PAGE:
Swisse Wellness has signed a deal with CSIRO to conduct research into complementary medicines.
The three-year deal, which the company says is bigger than the $15 million deal struck with La Trobe University in 2014, has been cautiously welcomed as a way to develop objective research into complementary medicines.
Announcing the deal at AusBiotech 2016, Swisse CEO Radek Sali said: “CSIRO is Australia’s national science agency with a core objective of making a positive impact on people’s lives through science and research, which is in line with our mission at Swisse of making millions of people around the globe healthier and happier."
He said the deal forms part of the company's long term 'Strategic Science Program' that aims to validate the efficacy of complementary medicines.
“We are dedicated to investing in education, innovation and science, and know that by being champions of wellness, we will make an enormous contribution to the health of the nation and our public health system.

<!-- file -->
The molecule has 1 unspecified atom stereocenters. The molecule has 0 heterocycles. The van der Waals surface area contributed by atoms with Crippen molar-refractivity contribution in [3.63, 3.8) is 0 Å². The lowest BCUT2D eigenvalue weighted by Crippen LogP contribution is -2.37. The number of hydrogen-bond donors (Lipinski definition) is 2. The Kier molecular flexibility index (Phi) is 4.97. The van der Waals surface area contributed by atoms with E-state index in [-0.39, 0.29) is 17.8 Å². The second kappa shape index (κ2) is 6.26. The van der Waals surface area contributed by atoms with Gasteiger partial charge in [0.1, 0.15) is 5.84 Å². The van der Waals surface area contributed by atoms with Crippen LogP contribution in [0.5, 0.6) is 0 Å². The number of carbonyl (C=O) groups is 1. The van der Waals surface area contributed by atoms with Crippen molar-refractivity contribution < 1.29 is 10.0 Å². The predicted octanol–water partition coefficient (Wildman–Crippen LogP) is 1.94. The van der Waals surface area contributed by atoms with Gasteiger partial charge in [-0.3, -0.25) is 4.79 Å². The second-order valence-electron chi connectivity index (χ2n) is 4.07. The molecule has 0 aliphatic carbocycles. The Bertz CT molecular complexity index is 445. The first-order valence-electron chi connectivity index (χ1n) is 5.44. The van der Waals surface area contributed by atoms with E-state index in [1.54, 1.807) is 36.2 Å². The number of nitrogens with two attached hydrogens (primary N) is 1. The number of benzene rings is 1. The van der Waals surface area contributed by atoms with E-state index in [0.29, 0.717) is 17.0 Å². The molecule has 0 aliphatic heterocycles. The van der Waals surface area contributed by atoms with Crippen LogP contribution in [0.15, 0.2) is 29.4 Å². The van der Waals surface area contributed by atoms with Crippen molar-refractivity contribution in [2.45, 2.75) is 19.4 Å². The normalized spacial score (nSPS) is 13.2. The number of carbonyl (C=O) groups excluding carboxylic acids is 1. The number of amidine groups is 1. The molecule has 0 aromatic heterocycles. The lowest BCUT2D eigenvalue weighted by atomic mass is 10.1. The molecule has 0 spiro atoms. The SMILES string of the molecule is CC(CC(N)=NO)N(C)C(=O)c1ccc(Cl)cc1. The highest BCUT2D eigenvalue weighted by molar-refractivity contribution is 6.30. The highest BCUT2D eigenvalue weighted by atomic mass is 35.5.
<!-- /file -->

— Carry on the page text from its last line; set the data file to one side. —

“Our partnership with CSIRO will provide a framework for translating research opportunities into commercial activities, investigating new opportunities and innovations right through the supply chain, by facilitating collaboration and undertaking projects of mutual interest,” he said.
In a statement, the company said CSIRO will undertake research projects across the breadth of the vitamins, herbals, minerals and supplements product range. A number of projects have confirmed to commence this month. The company will determine the projects.
Australians now spend around $10 billion annually on non-subsidised medications, which includes vitamins and supplements, according to the Australian Institute of Health and Welfare.
“Collaborating with industry to create value through innovative science is at the core of what CSIRO stands for, and aligns with what we’re aiming to achieve through our partnership with Swisse,” said Dr Rob Grenfell, CSIRO Director of Health and Biosecurity.
“It is very positive to see a market leader like Swisse seeking the best science to substantiate health claims,” he added.